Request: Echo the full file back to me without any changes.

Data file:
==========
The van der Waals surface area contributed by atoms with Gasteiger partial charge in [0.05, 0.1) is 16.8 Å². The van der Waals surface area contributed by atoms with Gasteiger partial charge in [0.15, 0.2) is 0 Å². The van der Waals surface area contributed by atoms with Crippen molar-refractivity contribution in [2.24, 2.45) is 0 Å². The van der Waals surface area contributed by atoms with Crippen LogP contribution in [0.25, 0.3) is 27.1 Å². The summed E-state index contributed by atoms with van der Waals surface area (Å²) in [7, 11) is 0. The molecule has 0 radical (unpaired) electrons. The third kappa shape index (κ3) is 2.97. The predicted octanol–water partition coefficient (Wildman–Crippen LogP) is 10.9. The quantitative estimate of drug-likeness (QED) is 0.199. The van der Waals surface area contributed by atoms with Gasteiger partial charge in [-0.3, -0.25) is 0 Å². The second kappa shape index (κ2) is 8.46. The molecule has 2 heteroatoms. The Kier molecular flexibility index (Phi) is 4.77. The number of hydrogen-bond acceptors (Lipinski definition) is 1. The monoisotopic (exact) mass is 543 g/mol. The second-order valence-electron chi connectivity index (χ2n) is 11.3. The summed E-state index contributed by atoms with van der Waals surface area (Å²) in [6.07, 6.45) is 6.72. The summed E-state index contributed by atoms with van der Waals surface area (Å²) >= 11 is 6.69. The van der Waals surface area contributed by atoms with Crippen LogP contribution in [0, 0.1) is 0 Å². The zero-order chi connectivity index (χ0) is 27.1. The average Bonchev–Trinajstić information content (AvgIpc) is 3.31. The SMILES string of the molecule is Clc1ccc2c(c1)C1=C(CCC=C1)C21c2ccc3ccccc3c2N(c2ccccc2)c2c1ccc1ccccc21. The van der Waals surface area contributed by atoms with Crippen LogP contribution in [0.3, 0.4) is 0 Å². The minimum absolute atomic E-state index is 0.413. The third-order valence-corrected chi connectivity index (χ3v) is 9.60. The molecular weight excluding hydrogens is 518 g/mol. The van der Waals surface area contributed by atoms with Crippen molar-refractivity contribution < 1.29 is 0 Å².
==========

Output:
The van der Waals surface area contributed by atoms with Gasteiger partial charge in [0.05, 0.1) is 16.8 Å². The van der Waals surface area contributed by atoms with Gasteiger partial charge in [0.15, 0.2) is 0 Å². The van der Waals surface area contributed by atoms with Crippen molar-refractivity contribution in [2.24, 2.45) is 0 Å². The van der Waals surface area contributed by atoms with Crippen LogP contribution in [0.25, 0.3) is 27.1 Å². The summed E-state index contributed by atoms with van der Waals surface area (Å²) in [7, 11) is 0. The molecule has 0 radical (unpaired) electrons. The third kappa shape index (κ3) is 2.97. The predicted octanol–water partition coefficient (Wildman–Crippen LogP) is 10.9. The quantitative estimate of drug-likeness (QED) is 0.199. The van der Waals surface area contributed by atoms with Gasteiger partial charge in [-0.3, -0.25) is 0 Å². The second kappa shape index (κ2) is 8.46. The molecule has 2 heteroatoms. The Kier molecular flexibility index (Phi) is 4.77. The number of hydrogen-bond acceptors (Lipinski definition) is 1. The monoisotopic (exact) mass is 543 g/mol. The second-order valence-electron chi connectivity index (χ2n) is 11.3. The summed E-state index contributed by atoms with van der Waals surface area (Å²) in [6.07, 6.45) is 6.72. The summed E-state index contributed by atoms with van der Waals surface area (Å²) >= 11 is 6.69. The van der Waals surface area contributed by atoms with Crippen LogP contribution in [0, 0.1) is 0 Å². The zero-order chi connectivity index (χ0) is 27.1. The average Bonchev–Trinajstić information content (AvgIpc) is 3.31. The SMILES string of the molecule is Clc1ccc2c(c1)C1=C(CCC=C1)C21c2ccc3ccccc3c2N(c2ccccc2)c2c1ccc1ccccc21. The van der Waals surface area contributed by atoms with Crippen LogP contribution in [0.3, 0.4) is 0 Å². The minimum absolute atomic E-state index is 0.413. The third-order valence-corrected chi connectivity index (χ3v) is 9.60. The molecular weight excluding hydrogens is 518 g/mol. The van der Waals surface area contributed by atoms with Crippen molar-refractivity contribution < 1.29 is 0 Å².